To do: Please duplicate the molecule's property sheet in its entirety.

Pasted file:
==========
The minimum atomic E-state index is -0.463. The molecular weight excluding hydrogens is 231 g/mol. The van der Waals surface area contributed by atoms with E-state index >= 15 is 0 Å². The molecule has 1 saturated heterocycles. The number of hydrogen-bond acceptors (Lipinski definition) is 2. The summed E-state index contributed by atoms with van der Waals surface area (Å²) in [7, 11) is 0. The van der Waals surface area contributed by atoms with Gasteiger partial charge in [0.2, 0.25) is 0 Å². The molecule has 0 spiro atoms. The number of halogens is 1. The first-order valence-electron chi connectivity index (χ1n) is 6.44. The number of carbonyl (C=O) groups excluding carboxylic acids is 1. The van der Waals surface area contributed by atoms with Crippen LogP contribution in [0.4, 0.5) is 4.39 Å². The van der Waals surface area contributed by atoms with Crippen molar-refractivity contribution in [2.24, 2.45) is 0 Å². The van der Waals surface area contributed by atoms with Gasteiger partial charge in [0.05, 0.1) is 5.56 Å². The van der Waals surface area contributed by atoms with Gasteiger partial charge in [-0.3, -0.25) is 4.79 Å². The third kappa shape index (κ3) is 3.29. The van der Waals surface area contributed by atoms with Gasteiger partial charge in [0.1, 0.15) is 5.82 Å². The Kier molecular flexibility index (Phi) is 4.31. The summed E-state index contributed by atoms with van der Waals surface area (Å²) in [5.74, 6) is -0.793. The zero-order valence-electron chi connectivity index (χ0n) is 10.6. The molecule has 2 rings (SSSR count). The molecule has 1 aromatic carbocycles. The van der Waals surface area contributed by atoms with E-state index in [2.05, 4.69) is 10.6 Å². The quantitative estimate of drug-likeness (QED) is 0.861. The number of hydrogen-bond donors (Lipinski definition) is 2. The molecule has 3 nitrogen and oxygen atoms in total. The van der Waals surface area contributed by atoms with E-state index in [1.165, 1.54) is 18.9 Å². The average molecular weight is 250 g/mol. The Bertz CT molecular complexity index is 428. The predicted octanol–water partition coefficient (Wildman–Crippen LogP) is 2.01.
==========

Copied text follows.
The minimum atomic E-state index is -0.463. The molecular weight excluding hydrogens is 231 g/mol. The van der Waals surface area contributed by atoms with E-state index >= 15 is 0 Å². The molecule has 1 saturated heterocycles. The number of hydrogen-bond acceptors (Lipinski definition) is 2. The summed E-state index contributed by atoms with van der Waals surface area (Å²) in [7, 11) is 0. The van der Waals surface area contributed by atoms with Gasteiger partial charge in [0.2, 0.25) is 0 Å². The molecule has 0 spiro atoms. The number of halogens is 1. The first-order valence-electron chi connectivity index (χ1n) is 6.44. The number of carbonyl (C=O) groups excluding carboxylic acids is 1. The van der Waals surface area contributed by atoms with Crippen LogP contribution in [0.4, 0.5) is 4.39 Å². The van der Waals surface area contributed by atoms with Crippen molar-refractivity contribution in [2.24, 2.45) is 0 Å². The van der Waals surface area contributed by atoms with Gasteiger partial charge in [0.05, 0.1) is 5.56 Å². The van der Waals surface area contributed by atoms with Gasteiger partial charge in [-0.3, -0.25) is 4.79 Å². The third kappa shape index (κ3) is 3.29. The van der Waals surface area contributed by atoms with Gasteiger partial charge in [0.1, 0.15) is 5.82 Å². The Kier molecular flexibility index (Phi) is 4.31. The summed E-state index contributed by atoms with van der Waals surface area (Å²) in [5.74, 6) is -0.793. The zero-order valence-electron chi connectivity index (χ0n) is 10.6. The molecule has 2 rings (SSSR count). The molecule has 1 aromatic carbocycles. The van der Waals surface area contributed by atoms with E-state index in [2.05, 4.69) is 10.6 Å². The quantitative estimate of drug-likeness (QED) is 0.861. The number of hydrogen-bond donors (Lipinski definition) is 2. The molecule has 3 nitrogen and oxygen atoms in total. The van der Waals surface area contributed by atoms with E-state index in [1.165, 1.54) is 18.9 Å². The average molecular weight is 250 g/mol. The Bertz CT molecular complexity index is 428. The predicted octanol–water partition coefficient (Wildman–Crippen LogP) is 2.01.